• Fold mountains are created where two or more of Earth’s tectonic plates are pushed together. At these colliding, compressing boundaries, rocks and debris are warped and folded into rocky outcrops, hills, mountains, and entire mountain ranges.
    Fold mountains are created through a process called orogeny. An orogenic event takes millions of years to create a fold mountain, but you can mimic it in seconds. Cover a table with a tablecloth, or place a rug flat on the floor. Now push the edge of the tablecloth or rug—wrinkles will develop and fold on top of each other.
    The vocabulary of fold mountains owes something to this simple tablecloth experiment. Some of the key structures in fold mountains are nappes. Nappes are common, dramatic folded rocks or rock formations. “Nappe” is French for “tablecloth” and the formations were named after the tabletop experiment.
    The huge difference between the rock folds and cloth folds is that in the tabletop experiment, the table itself does not fold. In the creation of fold mountains, Earth’s crust itself is warped into folded forms.
    Fold mountains are often associated with continental crust. They are created at convergent plate boundaries, sometimes called continental collision zones or compression zones. Convergent plate boundaries are sites of collisions, where tectonic plates crash into each other. Compression describes a set of stresses directed at one point in a rock or rock formation.
    At a compression zone, tectonic activity forces crustal compression at the leading edge of the crust formation. For this reason, most fold mountains are found on the edge or former edge of continental plate boundaries. Rocks on the edge of continental crust are often weaker and less stable than rocks found in the continental interior. This makes them more susceptible to folding and warping. Most fold mountains are composed of sedimentary rock and metamorphic rock formed under high pressure and relatively low temperatures. Many fold mountains are also formed where an underlying layer of ductile minerals, such as salt, is present.
    Young and Old, High and Low
    Fold mountains are the most common type of mountain in the world. The rugged, soaring heights of the Himalayas, Andes, and Alps are all active fold mountains.
    The Himalayas stretch through the borders of China, Bhutan, Nepal, India, and Pakistan. The crust beneath the Himalaya, the most towering mountain range on Earth, is still the process of being compressed. Here, the Indian plate is colliding northward with the Eurasian plate. The sedimentary rocks of the Himalayas include shale and limestone. Metamorphic rocks of the region include schist and gneiss. Dikes of igneous rock also intrude throughout the rock formations of the Himalayas.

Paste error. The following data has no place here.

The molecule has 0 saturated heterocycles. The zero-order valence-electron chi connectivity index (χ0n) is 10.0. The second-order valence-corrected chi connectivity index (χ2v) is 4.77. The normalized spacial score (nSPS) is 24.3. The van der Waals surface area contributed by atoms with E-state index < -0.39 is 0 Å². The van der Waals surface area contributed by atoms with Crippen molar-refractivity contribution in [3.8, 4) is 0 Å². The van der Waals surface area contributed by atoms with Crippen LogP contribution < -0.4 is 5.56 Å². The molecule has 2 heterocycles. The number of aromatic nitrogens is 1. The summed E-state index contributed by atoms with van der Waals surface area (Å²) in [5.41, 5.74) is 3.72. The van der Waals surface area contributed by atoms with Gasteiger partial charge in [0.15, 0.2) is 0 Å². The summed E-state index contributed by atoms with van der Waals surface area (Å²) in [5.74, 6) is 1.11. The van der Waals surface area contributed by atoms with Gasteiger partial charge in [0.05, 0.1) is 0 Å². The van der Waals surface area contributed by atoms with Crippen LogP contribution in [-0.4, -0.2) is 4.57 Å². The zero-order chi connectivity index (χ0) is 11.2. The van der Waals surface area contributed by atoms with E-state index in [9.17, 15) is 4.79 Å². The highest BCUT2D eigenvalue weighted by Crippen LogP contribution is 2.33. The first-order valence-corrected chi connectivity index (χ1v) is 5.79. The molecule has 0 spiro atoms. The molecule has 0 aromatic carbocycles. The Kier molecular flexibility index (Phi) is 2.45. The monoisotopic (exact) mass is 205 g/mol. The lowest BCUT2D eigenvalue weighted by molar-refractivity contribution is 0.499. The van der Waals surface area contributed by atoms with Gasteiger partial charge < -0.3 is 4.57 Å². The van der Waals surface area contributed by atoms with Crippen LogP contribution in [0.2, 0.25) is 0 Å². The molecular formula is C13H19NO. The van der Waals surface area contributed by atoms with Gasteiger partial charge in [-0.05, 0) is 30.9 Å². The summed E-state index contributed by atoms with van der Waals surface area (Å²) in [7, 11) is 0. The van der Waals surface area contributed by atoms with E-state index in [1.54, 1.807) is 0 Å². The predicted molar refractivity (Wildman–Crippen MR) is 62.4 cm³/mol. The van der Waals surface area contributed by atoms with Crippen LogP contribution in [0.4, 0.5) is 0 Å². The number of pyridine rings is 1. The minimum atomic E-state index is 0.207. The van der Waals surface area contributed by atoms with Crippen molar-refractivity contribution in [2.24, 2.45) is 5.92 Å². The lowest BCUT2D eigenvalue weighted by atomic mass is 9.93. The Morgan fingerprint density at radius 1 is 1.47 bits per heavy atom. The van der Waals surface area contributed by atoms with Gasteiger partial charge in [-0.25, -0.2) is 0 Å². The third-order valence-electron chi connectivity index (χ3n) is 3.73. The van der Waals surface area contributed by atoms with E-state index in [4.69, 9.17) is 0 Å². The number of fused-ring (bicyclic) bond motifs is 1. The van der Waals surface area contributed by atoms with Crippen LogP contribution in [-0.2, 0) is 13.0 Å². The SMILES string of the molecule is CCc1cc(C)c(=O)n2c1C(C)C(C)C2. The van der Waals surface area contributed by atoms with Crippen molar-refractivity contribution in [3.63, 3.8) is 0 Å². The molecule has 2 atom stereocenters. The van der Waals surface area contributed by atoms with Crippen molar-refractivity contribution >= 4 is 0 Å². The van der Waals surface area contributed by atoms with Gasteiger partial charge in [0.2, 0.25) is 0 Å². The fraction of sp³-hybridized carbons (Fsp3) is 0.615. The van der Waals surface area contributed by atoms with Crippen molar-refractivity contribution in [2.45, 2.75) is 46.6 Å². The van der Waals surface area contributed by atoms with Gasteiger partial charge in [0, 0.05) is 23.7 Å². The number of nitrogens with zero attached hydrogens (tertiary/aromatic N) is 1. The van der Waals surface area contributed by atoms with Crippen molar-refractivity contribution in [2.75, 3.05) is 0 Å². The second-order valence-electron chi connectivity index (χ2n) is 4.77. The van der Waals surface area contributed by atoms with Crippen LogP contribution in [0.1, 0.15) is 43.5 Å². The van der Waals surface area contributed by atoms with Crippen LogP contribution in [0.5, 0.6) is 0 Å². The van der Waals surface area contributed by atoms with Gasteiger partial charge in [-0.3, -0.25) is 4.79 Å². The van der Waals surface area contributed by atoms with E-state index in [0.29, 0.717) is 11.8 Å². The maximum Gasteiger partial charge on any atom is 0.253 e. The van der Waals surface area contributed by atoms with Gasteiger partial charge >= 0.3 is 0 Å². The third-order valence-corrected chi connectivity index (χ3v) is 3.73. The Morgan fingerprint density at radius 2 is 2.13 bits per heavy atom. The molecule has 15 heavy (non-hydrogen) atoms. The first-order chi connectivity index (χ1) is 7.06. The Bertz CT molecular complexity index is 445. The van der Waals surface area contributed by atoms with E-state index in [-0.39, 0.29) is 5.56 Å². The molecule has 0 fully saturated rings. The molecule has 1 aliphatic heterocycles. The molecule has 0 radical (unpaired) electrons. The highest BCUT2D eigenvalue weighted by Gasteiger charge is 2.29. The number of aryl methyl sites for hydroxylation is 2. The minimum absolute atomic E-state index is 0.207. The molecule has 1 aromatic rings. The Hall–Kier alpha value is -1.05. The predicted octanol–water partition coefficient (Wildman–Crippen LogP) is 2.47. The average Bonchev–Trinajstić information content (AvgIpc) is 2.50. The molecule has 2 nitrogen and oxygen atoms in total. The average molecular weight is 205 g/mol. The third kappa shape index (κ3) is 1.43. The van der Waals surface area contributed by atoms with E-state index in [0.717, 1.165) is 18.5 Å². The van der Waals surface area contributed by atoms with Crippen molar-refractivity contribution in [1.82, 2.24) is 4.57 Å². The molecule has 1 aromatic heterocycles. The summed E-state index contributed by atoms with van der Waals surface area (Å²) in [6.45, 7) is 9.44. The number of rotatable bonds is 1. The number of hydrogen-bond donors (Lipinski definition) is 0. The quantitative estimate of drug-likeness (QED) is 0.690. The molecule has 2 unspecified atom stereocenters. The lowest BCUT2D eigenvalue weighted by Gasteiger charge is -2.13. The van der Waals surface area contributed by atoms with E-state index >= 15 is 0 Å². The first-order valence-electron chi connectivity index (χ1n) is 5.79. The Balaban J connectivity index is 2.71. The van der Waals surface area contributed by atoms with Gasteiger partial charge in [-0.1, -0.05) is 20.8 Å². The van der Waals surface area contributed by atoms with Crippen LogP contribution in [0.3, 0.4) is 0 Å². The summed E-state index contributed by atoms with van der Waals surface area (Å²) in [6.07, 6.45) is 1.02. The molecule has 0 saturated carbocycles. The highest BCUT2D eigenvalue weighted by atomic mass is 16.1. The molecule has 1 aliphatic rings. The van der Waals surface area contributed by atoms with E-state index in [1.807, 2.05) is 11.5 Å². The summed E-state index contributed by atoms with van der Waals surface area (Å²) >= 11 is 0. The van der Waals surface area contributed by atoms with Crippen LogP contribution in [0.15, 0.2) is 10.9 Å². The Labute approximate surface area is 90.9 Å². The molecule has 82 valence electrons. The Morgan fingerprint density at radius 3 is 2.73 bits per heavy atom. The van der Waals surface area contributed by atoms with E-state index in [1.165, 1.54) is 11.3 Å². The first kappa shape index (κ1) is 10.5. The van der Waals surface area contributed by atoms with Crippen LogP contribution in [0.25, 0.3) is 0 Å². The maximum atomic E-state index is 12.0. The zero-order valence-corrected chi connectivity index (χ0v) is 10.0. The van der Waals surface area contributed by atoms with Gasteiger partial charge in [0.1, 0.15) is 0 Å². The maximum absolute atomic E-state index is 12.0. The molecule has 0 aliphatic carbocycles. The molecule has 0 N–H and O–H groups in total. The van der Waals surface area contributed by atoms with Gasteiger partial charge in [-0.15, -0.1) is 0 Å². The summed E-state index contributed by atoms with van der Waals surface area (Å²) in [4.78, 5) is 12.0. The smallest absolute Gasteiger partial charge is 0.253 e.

The Andes are the world’s longest mountain chain. They stretch along the entire west coast of South America, from Colombia in the north and through Ecuador, Peru, Bolivia, Chile, and Argentina to the south. Here, the dense oceanic crust of the Nazca and Antarctic plates is subducting beneath the less-dense continental crust of the South American plate. The Andes are mostly being folded and uplifted from the thicker, less-dense rocks of the South American plate. The sedimentary and metamorphic rocks of the Andes are dotted by active and dormant volcanoes.
    The Alps roughly mark the top of the “boot” of the Italian Peninsula. The Alps stretch across Italy, Slovenia, Austria, Germany, Switzerland, Lichtenstein, Monaco, and France. Here, the tiny Adriatic plate is colliding with the much larger Eurasian plate to the north. The J-shaped Adriatic plate is a remnant of the African plate to the south, and today it carries the eastern Italian Peninsula as well as the entire Adriatic Sea. Alpine geology includes sedimentary and metamorphic rock, as well as igneous rocks that once were part of the ocean floor and were later uplifted in the process of folding.
    Not all fold mountains are soaring peaks. The Appalachians, stretching along North America’s east coast, are generally low-lying, gentle slopes. Millions of years ago, the Appalachians were taller than the Himalayas! Millions of years of erosion, however, have taken their toll. Today, some of the highest peaks of the Appalachians are less than a third of the height of Everest.
    The crust that is now the Appalachians began folding 480 million years ago, when the North American and African continental plates collided. Plate tectonics created this ancient mountain range, then called the Central Pangean Mountains . . . and plate tectonics tore it apart. As tectonic activity ripped apart the ancient supercontinent Pangea, the African, Eurasian, and North American plates drifted apart.